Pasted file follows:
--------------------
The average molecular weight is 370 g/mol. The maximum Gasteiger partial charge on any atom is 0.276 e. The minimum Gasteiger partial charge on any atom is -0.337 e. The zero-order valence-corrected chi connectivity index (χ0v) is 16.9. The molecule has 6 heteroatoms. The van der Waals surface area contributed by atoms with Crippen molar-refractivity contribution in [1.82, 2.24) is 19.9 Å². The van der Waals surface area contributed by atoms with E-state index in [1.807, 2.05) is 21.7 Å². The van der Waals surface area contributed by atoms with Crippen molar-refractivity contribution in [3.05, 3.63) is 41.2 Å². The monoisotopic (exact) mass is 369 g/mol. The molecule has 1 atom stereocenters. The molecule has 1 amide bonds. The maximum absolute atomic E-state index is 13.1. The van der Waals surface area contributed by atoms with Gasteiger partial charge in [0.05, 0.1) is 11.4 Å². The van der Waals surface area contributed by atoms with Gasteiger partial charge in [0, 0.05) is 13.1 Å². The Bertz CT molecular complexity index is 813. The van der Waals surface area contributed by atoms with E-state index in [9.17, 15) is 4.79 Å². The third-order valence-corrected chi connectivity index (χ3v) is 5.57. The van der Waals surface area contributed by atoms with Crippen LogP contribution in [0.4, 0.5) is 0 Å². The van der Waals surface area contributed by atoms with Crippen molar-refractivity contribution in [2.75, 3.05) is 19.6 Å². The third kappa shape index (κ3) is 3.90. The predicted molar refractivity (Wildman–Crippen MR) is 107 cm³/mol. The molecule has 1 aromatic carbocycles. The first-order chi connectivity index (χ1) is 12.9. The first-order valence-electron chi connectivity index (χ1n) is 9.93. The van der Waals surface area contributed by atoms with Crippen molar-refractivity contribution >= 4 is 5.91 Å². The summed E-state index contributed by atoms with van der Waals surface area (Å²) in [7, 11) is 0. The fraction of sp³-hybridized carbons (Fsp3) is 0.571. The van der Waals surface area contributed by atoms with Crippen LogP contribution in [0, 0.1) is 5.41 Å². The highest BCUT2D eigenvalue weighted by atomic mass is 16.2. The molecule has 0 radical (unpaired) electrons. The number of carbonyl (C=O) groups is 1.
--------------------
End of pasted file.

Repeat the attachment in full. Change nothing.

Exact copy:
The average molecular weight is 370 g/mol. The maximum Gasteiger partial charge on any atom is 0.276 e. The minimum Gasteiger partial charge on any atom is -0.337 e. The zero-order valence-corrected chi connectivity index (χ0v) is 16.9. The molecule has 6 heteroatoms. The van der Waals surface area contributed by atoms with Crippen molar-refractivity contribution in [1.82, 2.24) is 19.9 Å². The van der Waals surface area contributed by atoms with E-state index in [1.807, 2.05) is 21.7 Å². The van der Waals surface area contributed by atoms with Crippen molar-refractivity contribution in [3.05, 3.63) is 41.2 Å². The monoisotopic (exact) mass is 369 g/mol. The molecule has 1 atom stereocenters. The molecule has 1 amide bonds. The maximum absolute atomic E-state index is 13.1. The van der Waals surface area contributed by atoms with Gasteiger partial charge in [0.05, 0.1) is 11.4 Å². The van der Waals surface area contributed by atoms with Gasteiger partial charge in [0, 0.05) is 13.1 Å². The Bertz CT molecular complexity index is 813. The van der Waals surface area contributed by atoms with E-state index in [9.17, 15) is 4.79 Å². The third-order valence-corrected chi connectivity index (χ3v) is 5.57. The van der Waals surface area contributed by atoms with Crippen LogP contribution in [0.4, 0.5) is 0 Å². The van der Waals surface area contributed by atoms with Crippen molar-refractivity contribution in [2.75, 3.05) is 19.6 Å². The third kappa shape index (κ3) is 3.90. The predicted molar refractivity (Wildman–Crippen MR) is 107 cm³/mol. The molecule has 1 aromatic carbocycles. The first-order chi connectivity index (χ1) is 12.9. The first-order valence-electron chi connectivity index (χ1n) is 9.93. The van der Waals surface area contributed by atoms with Crippen molar-refractivity contribution >= 4 is 5.91 Å². The summed E-state index contributed by atoms with van der Waals surface area (Å²) in [7, 11) is 0. The fraction of sp³-hybridized carbons (Fsp3) is 0.571. The van der Waals surface area contributed by atoms with Crippen LogP contribution in [0, 0.1) is 5.41 Å². The highest BCUT2D eigenvalue weighted by atomic mass is 16.2. The molecule has 0 radical (unpaired) electrons. The number of carbonyl (C=O) groups is 1.